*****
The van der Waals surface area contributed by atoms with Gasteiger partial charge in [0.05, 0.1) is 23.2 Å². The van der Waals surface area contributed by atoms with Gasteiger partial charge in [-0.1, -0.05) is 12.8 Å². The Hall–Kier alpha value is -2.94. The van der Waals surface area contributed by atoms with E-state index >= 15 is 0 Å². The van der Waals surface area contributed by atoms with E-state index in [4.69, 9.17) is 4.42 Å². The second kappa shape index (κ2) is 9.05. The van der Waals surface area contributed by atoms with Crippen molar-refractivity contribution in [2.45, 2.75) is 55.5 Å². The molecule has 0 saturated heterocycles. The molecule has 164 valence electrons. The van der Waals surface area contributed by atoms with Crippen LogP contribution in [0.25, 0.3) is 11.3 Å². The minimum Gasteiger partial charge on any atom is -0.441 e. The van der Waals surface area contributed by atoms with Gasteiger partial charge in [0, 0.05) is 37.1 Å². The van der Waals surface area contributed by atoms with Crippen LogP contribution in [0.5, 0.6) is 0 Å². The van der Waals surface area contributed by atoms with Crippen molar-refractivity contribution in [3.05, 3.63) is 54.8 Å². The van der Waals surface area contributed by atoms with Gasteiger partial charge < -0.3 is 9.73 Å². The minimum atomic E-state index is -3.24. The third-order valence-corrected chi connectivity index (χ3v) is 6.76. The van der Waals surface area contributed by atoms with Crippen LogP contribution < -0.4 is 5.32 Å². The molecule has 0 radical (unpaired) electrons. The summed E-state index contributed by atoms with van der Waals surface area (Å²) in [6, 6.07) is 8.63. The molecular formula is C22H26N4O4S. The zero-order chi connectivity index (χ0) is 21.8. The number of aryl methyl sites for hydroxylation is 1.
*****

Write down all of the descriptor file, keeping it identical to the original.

The van der Waals surface area contributed by atoms with Gasteiger partial charge in [0.05, 0.1) is 23.2 Å². The van der Waals surface area contributed by atoms with Gasteiger partial charge in [-0.1, -0.05) is 12.8 Å². The Hall–Kier alpha value is -2.94. The van der Waals surface area contributed by atoms with E-state index >= 15 is 0 Å². The van der Waals surface area contributed by atoms with E-state index in [4.69, 9.17) is 4.42 Å². The second kappa shape index (κ2) is 9.05. The van der Waals surface area contributed by atoms with Crippen molar-refractivity contribution in [2.45, 2.75) is 55.5 Å². The molecule has 0 saturated heterocycles. The molecule has 164 valence electrons. The van der Waals surface area contributed by atoms with Crippen LogP contribution in [0.25, 0.3) is 11.3 Å². The minimum Gasteiger partial charge on any atom is -0.441 e. The van der Waals surface area contributed by atoms with Gasteiger partial charge in [0, 0.05) is 37.1 Å². The van der Waals surface area contributed by atoms with Crippen LogP contribution in [0.5, 0.6) is 0 Å². The van der Waals surface area contributed by atoms with Crippen molar-refractivity contribution in [3.05, 3.63) is 54.8 Å². The van der Waals surface area contributed by atoms with Gasteiger partial charge < -0.3 is 9.73 Å². The minimum atomic E-state index is -3.24. The third-order valence-corrected chi connectivity index (χ3v) is 6.76. The van der Waals surface area contributed by atoms with Crippen LogP contribution < -0.4 is 5.32 Å². The molecule has 0 radical (unpaired) electrons. The summed E-state index contributed by atoms with van der Waals surface area (Å²) in [6, 6.07) is 8.63. The molecular formula is C22H26N4O4S. The zero-order chi connectivity index (χ0) is 21.8. The number of aryl methyl sites for hydroxylation is 1.